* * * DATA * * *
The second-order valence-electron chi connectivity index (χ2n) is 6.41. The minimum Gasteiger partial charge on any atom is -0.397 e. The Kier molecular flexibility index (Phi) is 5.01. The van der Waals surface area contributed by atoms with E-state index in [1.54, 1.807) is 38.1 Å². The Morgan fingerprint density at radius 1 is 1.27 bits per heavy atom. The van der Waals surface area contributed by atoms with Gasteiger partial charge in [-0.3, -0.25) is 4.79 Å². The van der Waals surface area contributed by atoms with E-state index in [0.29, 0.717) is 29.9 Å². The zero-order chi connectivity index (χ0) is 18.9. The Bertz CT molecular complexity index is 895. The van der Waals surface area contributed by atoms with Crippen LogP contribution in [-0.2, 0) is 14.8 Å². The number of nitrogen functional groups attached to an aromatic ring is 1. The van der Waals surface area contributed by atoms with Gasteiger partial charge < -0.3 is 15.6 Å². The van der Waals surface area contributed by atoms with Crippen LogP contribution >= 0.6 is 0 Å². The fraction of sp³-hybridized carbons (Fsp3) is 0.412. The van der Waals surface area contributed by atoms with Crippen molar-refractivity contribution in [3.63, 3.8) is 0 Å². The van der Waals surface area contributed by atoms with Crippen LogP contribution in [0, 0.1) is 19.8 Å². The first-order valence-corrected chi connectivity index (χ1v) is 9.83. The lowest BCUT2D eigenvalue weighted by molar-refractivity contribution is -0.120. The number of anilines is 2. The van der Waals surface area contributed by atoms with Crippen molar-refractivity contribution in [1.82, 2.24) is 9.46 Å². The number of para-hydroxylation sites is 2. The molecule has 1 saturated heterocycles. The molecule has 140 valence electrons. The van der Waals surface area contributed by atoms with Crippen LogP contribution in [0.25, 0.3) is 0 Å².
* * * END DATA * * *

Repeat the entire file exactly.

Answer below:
The second-order valence-electron chi connectivity index (χ2n) is 6.41. The minimum Gasteiger partial charge on any atom is -0.397 e. The Kier molecular flexibility index (Phi) is 5.01. The van der Waals surface area contributed by atoms with E-state index in [1.54, 1.807) is 38.1 Å². The Morgan fingerprint density at radius 1 is 1.27 bits per heavy atom. The van der Waals surface area contributed by atoms with Gasteiger partial charge in [-0.3, -0.25) is 4.79 Å². The van der Waals surface area contributed by atoms with E-state index in [0.29, 0.717) is 29.9 Å². The zero-order chi connectivity index (χ0) is 18.9. The Bertz CT molecular complexity index is 895. The van der Waals surface area contributed by atoms with Crippen LogP contribution in [-0.2, 0) is 14.8 Å². The number of nitrogen functional groups attached to an aromatic ring is 1. The van der Waals surface area contributed by atoms with Gasteiger partial charge < -0.3 is 15.6 Å². The van der Waals surface area contributed by atoms with Crippen LogP contribution >= 0.6 is 0 Å². The fraction of sp³-hybridized carbons (Fsp3) is 0.412. The van der Waals surface area contributed by atoms with Crippen molar-refractivity contribution in [3.63, 3.8) is 0 Å². The van der Waals surface area contributed by atoms with Crippen LogP contribution in [0, 0.1) is 19.8 Å². The first-order valence-corrected chi connectivity index (χ1v) is 9.83. The lowest BCUT2D eigenvalue weighted by molar-refractivity contribution is -0.120. The number of anilines is 2. The van der Waals surface area contributed by atoms with Crippen molar-refractivity contribution in [1.82, 2.24) is 9.46 Å². The number of para-hydroxylation sites is 2. The molecule has 1 saturated heterocycles. The molecule has 140 valence electrons. The van der Waals surface area contributed by atoms with Crippen LogP contribution in [0.25, 0.3) is 0 Å².